When studying children too often it is assumed that "our" view of the world will be their view of the world. Knowing Children explores this lofty assumption and explodes various myths that researchers commonly hold about children. Using the assumptions that minors are knowledgeable about their world and that the worlds of minors are special and noteworthy, Fine and Sandstrom explore the worlds of children and demonstrate that adults can greatly benefit from studying their worlds through the use of qualitative research methods.
In this insightful volume Fine and Sandstrom present timely methodological statements on doing participant observation with children. Drawing on case studies of children from three age groups they provide the first extended treatment of methodological problems with qualitative research involving children which integrates previous writings. They cover general issues involved in research with children, focusing on methodological and ethical concerns as well.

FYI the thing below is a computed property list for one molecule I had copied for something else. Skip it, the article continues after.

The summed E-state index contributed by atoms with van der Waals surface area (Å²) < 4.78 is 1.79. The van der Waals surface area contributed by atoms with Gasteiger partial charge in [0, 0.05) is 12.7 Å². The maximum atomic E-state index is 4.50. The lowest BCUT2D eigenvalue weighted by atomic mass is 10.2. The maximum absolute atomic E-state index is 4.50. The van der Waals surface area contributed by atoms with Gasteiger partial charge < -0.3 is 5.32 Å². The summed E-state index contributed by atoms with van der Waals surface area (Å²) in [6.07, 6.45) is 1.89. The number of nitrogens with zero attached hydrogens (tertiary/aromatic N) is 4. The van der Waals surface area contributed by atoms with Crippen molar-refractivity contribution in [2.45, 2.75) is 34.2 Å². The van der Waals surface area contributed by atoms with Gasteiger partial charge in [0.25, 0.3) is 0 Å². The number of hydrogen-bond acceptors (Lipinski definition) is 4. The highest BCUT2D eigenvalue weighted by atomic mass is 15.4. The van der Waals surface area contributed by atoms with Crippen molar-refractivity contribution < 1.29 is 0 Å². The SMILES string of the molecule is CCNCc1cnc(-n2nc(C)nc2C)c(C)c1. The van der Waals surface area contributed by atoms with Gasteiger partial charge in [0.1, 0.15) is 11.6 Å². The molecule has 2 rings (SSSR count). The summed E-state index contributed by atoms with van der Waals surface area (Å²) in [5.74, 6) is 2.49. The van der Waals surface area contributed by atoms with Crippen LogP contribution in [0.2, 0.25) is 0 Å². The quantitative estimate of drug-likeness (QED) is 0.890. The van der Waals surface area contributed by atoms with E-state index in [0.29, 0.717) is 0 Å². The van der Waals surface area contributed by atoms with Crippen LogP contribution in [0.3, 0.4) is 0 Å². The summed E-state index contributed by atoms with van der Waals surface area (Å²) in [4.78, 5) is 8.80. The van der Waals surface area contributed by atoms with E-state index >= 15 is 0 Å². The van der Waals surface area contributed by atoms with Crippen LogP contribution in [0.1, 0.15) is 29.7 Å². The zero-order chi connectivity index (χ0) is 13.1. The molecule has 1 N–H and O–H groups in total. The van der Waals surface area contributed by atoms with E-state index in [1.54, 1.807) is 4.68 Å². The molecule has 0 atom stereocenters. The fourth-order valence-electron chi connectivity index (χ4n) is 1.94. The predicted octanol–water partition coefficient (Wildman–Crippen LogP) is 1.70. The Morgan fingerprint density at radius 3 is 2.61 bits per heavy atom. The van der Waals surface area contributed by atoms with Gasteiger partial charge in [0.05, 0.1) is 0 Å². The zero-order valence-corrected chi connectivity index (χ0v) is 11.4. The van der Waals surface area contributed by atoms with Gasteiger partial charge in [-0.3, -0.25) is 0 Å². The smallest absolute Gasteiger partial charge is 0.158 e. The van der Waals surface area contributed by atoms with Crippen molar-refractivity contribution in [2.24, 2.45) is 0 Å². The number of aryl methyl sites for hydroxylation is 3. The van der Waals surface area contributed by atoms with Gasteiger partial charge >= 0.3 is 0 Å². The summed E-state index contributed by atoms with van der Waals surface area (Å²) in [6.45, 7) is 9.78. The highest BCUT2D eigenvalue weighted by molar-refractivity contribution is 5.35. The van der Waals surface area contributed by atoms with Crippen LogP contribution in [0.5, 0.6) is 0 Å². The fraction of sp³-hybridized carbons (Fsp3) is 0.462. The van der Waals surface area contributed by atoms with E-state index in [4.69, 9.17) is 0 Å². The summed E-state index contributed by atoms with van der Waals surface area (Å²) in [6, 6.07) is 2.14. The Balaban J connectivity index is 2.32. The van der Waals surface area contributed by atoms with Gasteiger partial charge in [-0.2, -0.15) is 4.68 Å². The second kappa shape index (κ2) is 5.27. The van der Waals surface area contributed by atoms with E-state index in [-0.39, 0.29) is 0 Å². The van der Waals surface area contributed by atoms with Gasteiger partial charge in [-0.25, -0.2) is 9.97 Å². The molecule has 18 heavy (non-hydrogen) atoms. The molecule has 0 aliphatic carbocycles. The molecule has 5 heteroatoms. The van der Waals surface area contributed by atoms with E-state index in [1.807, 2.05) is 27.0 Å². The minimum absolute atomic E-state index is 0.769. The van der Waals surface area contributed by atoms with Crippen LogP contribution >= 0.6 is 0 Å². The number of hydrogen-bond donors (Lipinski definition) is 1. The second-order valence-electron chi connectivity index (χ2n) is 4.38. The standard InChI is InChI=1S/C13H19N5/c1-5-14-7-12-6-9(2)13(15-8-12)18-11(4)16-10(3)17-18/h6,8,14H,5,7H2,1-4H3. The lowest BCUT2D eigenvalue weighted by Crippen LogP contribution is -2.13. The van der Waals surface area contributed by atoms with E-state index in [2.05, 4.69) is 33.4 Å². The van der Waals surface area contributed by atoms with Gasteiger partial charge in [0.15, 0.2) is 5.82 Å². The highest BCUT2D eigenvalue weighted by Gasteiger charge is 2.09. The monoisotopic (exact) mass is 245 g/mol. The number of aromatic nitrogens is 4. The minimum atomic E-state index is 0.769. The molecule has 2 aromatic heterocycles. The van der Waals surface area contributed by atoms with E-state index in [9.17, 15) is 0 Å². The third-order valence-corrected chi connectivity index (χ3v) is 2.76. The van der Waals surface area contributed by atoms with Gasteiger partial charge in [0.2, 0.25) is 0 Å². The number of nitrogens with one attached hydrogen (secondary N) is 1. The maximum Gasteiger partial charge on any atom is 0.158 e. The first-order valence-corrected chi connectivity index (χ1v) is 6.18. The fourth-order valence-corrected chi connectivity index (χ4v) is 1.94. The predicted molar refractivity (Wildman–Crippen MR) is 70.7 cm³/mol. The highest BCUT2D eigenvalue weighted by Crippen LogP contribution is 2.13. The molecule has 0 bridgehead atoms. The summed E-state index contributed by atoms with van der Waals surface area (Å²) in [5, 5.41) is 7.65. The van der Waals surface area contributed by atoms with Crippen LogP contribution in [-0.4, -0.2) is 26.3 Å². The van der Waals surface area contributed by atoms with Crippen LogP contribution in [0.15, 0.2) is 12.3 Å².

This volume provides a fresh view of the worlds of children while providing an invaluable reference for the ethnographic researcher. Knowing Children helps the researcher understand how and why children react to adults doing ethnographic research. This work will prove to be specifically of interest to applied researchers in child development and education. It will also be of interest to those in other human services and more traditional ethnographic fields.